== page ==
As the Deputy will recall from my reply of 15 May, the Defence Forces do not possess armaments of the type referred to by him. Specifically, the issue of cluster bombs and depleted uranium in relation to the capabilities, including munitions, offered by member states in the context of the Rapid Reaction Force has not been discussed during any of the meetings of the EU Defence Ministers held to date.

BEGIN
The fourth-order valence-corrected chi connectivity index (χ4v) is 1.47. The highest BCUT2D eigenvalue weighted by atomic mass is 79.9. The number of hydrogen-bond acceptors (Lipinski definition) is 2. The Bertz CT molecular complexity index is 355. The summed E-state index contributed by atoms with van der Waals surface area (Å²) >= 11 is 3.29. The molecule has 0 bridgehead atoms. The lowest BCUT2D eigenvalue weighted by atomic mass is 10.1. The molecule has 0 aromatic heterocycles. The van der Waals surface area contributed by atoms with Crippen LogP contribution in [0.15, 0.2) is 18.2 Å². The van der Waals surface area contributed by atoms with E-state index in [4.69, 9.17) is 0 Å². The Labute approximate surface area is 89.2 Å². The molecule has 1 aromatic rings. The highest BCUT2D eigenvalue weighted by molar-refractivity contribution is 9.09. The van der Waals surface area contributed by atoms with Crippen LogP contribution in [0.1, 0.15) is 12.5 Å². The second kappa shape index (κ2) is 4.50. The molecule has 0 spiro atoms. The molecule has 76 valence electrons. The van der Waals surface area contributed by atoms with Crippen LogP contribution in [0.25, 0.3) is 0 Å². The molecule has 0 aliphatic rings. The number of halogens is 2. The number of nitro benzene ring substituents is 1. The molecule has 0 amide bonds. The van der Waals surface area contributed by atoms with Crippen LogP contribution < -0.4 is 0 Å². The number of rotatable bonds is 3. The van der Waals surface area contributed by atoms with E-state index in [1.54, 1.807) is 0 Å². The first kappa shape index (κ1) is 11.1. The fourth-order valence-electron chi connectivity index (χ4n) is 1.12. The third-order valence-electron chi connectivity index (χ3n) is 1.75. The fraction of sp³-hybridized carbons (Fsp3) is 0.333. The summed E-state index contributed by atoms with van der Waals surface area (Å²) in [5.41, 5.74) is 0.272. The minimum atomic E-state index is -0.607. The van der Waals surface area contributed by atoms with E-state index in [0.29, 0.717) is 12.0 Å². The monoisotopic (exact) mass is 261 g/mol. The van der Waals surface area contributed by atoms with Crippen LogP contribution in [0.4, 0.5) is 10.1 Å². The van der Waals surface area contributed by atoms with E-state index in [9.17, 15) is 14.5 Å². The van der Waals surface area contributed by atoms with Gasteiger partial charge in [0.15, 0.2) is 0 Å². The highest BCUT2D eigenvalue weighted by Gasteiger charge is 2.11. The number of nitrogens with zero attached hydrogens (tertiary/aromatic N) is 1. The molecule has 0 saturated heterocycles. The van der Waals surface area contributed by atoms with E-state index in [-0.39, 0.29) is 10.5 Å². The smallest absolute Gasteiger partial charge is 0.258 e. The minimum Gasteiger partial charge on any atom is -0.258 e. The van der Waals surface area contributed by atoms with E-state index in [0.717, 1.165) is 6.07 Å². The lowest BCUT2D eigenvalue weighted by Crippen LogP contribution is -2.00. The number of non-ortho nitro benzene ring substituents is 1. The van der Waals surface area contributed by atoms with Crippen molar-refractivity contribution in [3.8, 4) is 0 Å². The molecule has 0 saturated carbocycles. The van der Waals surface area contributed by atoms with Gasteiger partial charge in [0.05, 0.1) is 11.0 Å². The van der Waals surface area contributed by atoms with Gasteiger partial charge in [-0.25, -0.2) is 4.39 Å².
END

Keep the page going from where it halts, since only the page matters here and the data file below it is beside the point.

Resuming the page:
As I also mentioned in my reply of 15 May, the planning process for a Petersberg Task operation includes the drafting of a concept of operations, which includes the operation plan and rules of engagement for the respective mission. This plan is specifically tailored to the nature of the proposed operation. It is at this stage that the specific military capabilities which would be required are identified and member states have the opportunity to raise any concerns regarding the deployment or use of weapons which might be contributed to the operation by participating countries. I should add that in accordance with EU crisis management procedures the concept of operations is then submitted to the Council for approval by unanimity. The hazards posed by unexploded cluster bombs in a post-conflict context is of serious concern to the international community, which is endeavouring to address this question through discussions within the framework of the 1980 Convention on Certain Conventional Weapons. In December 2002, state parties to the convention agreed to give a mandate to a group of governmental experts to negotiate a new instrument on post-conflict remedial measures of a generic nature which reduce the risks of explosive remnants of war.